3. Rabban Bar Sauma – Rabban Bar Sauma, also known as Rabban Ṣawma or Rabban Çauma, was a Turkic/Chinese monk turned diplomat of the Nestorian Church of the East in China. He is known for embarking on a pilgrimage from Mongol-controlled China to Jerusalem with one of his students, due to military unrest along the way, they never reached their destination, but instead spent many years in Mongol-controlled Baghdad. The younger Markos was eventually chosen as Patriarch of the Church of the East, the elderly monk met with many of the European monarchs, as well as the Pope, in attempts to arrange a Franco-Mongol alliance. The mission bore no fruit, but in his years in Baghdad. His travels occurred prior to the return of Marco Polo to Europe, Rabban Bar Sauma was born c.1220 in or near modern-day Beijing, known then as Zhongdu, later as Khanbaliq under Mongol rule. According to Gregory Barhebraeus he was of Turkic Uyghur origin, Chinese accounts describe his heritage as Wanggu, a tribe of Turkic origin classified as part of the Mongol Caste of the Yuan Dynasty. The name bar Ṣauma is Aramaic for Son of Fasting though he was born to a wealthy family and he was a follower of the Nestorian faith, and became an ascetic monk around the age of 20 and then a religious teacher for decades. In his middle age, Rabban Bar Sauma and one of his younger students Rabban Marcos embarked on a journey from China, to make a pilgrimage to the religious center of Jerusalem. They travelled by way of the former Tangut country, Khotan, Kashgar, Talas in the Syr Darya valley, Khorasan, Maragha and Mosul, arriving at Ani in Armenia. The Patriarch requested the two monks to visit the court of the Mongol Ilkhanate ruler Abaqa, in order to obtain confirmation letters for Mar Denhas ordination as Patriarch in 1266, during the journey, Rabban Markos was declared a Nestorian bishop. The Patriarch then attempted to send the monks as messengers back to China, but military conflict along the route delayed their departure, when the Patriarch died, Rabban Marcos was elected as his replacement, Mar Yaballaha III in 1281. The two monks traveled to Maragha to have the selection confirmed by Abagha, but the Ilkhanate ruler died before their arrival and it was Arghuns desire to form a strategic Franco-Mongol alliance with the Christian Europeans, against their common enemy the Muslim Mamluks. A few years later, the new patriarch Mar Yaballaha suggested his former teacher Rabban Bar Sauma for the embassy, to meet with the Pope and the European monarchs. In 1287, the elderly Bar Sauma embarked on his journey to Europe, bearing gifts and letters from Arghun to the Byzantine emperor, the Pope, and he followed the embassy of another Nestorian, Isa Kelemechi, sent by Arghun to Pope Honorius IV, in 1285. Rabban Bar Sauma traveled with a retinue of assistants, and 30 riding animals. Bar Sauma likely did not speak any European languages, though he was known to be fluent in Chinese, Turkish, Europeans communicated to him in Persian. Bar Saumas writings give a particularly enthusiastic description of the beautiful Hagia Sophia and he next travelled to Italy, again journeying by ship. As their course took them past the island of Sicily, he witnessed and recorded the eruption of Mount Etna on June 18,1287
4. Nestorian Stele – The Nestorian Stele, also known as the Nestorian Stone, Nestorian Monument, or Nestorian Tablet, is a Tang Chinese stele erected in 781 that documents 150 years of early Christianity in China. It is a 279 cm tall limestone block with text in both Chinese and Syriac describing the existence of Christian communities in cities in northern China. It reveals that the initial Nestorian Christian church had met recognition by the Tang Emperor Taizong, according to the Stele, Alopen and his fellow Syriac missionaries came to China from Daqin in the ninth year of Emperor Taizong, bringing sacred books and images. Buried in 845, probably during religious suppression, the stele was not rediscovered until 1625, the stele is thought to have been buried in 845, during a campaign of anti-Buddhist persecution, which also affected the Nestorians. The stele was unearthed in the late Ming Dynasty beside Chongren Temple in Longquan, the newly discovered stele attracted attention of local intellectuals. It was Zhang Gengyou who first identified the text as Christian in content, alvaro Semedo was the first European to visit the stele. Nicolas Trigaults Latin translation of the monuments inscription soon made its way in Europe, portuguese and Italian translations, and a Latin re-translation, were soon published as well. Semedos account of the discovery was published in 1641, in his Imperio de la China. The first publication of the original Chinese and Syriac text of the inscription in Europe is attributed to Athanasius Kircher, China Illustrata edited by Kircher included a reproduction of the original inscription in Chinese characters, Romanization of the text, and a Latin translation. This was perhaps the first sizeable Chinese text made available in its form to the European public. A sophisticated Romanization system, reflecting Chinese tones, used to transcribe the text, was the one developed earlier by Matteo Riccis collaborator Lazzaro Cattaneo, mungello suggests that Matthaeus Sina may have been the person who traveled from China to Europe overland with Johann Grueber. The heading on the stone, Chinese for Memorial of the Propagation in China of the Luminous Religion from Daqin. An even more abbreviated version of the title, 景教碑, in its Wade-Giles form, the name of the stele can also be translated as A Monument Commemorating the Propagation of the Ta-Chin Luminous Religion in the Middle Kingdom. The stele was erected on January 7,781, at the capital city of Changan. The calligraphy was by Lü Xiuyan, and the content was composed by the Nestorian monk Jingjing in the four-, a gloss in Syriac identifies Jingjing with Adam, priest, chorepiscopus and papash of Sinistan. A Syriac dating formula refers to the Nestorian patriarch Hnanishoʿ II, in fact, the reigning Nestorian patriarch in January 781 was Timothy I, who had been consecrated in Baghdad on 7 May 780. The names of several higher clergy and around seventy monks or priests are listed. The names of the higher clergy appear on the front of the stone while those of the priests and monks are inscribed in rows along the sides of the stone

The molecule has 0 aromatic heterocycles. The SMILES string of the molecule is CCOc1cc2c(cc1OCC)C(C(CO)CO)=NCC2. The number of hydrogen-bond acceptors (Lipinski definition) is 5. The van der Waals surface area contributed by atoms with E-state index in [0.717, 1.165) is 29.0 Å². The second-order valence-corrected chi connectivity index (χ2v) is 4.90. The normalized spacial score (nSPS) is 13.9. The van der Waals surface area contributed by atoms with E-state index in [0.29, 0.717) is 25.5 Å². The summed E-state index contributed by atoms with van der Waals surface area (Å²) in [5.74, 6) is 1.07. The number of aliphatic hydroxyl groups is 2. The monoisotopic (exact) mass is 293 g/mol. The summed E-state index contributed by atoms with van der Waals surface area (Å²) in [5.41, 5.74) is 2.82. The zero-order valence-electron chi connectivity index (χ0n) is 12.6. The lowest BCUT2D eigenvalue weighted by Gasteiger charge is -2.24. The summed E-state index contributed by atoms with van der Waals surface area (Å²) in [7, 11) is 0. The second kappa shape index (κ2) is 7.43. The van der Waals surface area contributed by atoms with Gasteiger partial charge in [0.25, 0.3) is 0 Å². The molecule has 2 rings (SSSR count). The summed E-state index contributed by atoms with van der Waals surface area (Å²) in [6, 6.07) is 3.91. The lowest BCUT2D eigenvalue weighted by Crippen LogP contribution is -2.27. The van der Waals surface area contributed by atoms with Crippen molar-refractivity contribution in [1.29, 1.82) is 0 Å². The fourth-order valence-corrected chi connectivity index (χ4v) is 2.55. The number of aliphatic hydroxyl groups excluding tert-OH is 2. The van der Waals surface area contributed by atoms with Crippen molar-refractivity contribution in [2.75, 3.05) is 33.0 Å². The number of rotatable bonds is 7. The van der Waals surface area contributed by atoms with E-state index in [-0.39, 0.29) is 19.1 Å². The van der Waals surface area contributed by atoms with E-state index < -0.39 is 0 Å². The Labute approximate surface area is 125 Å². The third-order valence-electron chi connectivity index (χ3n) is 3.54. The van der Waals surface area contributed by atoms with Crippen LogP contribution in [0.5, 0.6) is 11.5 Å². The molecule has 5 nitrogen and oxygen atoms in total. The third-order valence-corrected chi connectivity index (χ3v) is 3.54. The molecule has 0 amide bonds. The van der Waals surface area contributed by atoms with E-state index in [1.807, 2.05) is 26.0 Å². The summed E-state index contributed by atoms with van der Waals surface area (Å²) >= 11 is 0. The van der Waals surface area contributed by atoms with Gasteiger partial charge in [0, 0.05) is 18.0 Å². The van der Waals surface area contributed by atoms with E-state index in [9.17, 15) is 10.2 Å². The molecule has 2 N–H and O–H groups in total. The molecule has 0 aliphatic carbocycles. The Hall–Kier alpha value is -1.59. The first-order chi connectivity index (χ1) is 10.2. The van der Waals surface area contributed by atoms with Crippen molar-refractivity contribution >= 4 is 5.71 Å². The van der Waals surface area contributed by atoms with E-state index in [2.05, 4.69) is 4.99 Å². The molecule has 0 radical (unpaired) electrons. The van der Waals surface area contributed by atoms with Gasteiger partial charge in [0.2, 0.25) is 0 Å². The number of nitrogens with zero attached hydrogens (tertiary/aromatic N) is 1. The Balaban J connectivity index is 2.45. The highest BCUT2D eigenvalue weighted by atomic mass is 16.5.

5. Sorghaghtani Beki – Sorghaghtani Beki or Bekhi, also written Sorkaktani, Sorkhokhtani, Sorkhogtani, Siyurkuktiti was a Keraite princess and daughter-in-law of Genghis Khan. Married to Tolui, Genghis youngest son, Sorghaghtani Beki became one of the most powerful, Sorghaghtani Beki was a Christian, specifically a member of the Church of the East. Sorghaghtani was the daughter of Jakha Gambhu, the brother of the powerful Keraite leader Toghrul. However, Toghrul refused this alliance, and later attempted to kill the increasingly powerful Temüjin through an invitation to discuss this proposal, however, Temüjin discovered this plan and they escaped at the last moment. Eventually, the Keraites were routed in the war and Toghrul was killed. Unlike his brother, Jakha usually supported Temüjin and gave his two daughters to him and one daughter to Genghis Khans oldest son Jochi. Genghis married the elder of the daughters, and gave young Sorghaghtani, Sorghaghtanis father Jakha was probably killed when the Keraites revolted against Genghis Khan in 1204. Like most Mongol women of the time, Sorghaghtani wielded great authority at home, Mongol women had far more rights than in many other cultures at the time, especially since the men were often away and they were the ones responsible for the home. Although she herself was illiterate, she recognized the value of literacy in running such a far-flung empire, each of her sons learned a different language for different regions. Sorghaghtani, a Nestorian Christian, respected other religions and her sons, like Genghis, were all very liberal-minded in matters of religion, and the Mongol Empire promulgated the notion of state above religion while supporting all major religions of the time. Sorghaghtani also financed the construction of a madrasa in Bukhara and gave alms to both Christians and Muslims, soghoghtanis husband Tolui, whose appanages included eastern Mongolia, parts of Iran and North China, died at the age of 40 in 1232. Ögedei Khan, Genghiss third son who had succeeded his father, the Secret History suggests that Ögedei may have consulted Sorghaghtani on various matters, and he always held her in high regard. Ögedei sought to link her realm to his and proposed marriage, which she declined, he proposed that she marry his son Güyük. This decision later turned out to be one of the most important ones in the formation of the Mongol Empire, as all four of Sorghaghtanis sons became leaders in their own right. When Sorghaghtani asked for part of Hebei province as her appanage in 1236 after the end of the Mongol conquest of the Jin dynasty, Ögedei hesitated and she shunned him into compliance by pointing out that the place was hers by right anyway, because her husband had conquered it. However, Ögedei also expanded his personal appanage, seizing some territories of Tolui, after Ögedei Khans death in 1241, his wife Töregene Khatun ruled as regent until 1246, when she managed to get her son Güyük elected as the Khagan at a large kurultai. However, he set out to undermine his mothers power as well as that of Sorghaghtani, Alaqai Beki. Meanwhile, the ambitious Sorghaghtani had secretly teamed up with Güyüks cousin Batu Khan, after Güyüks death, Sorghaghtani sent her eldest son Möngke to Batu Khan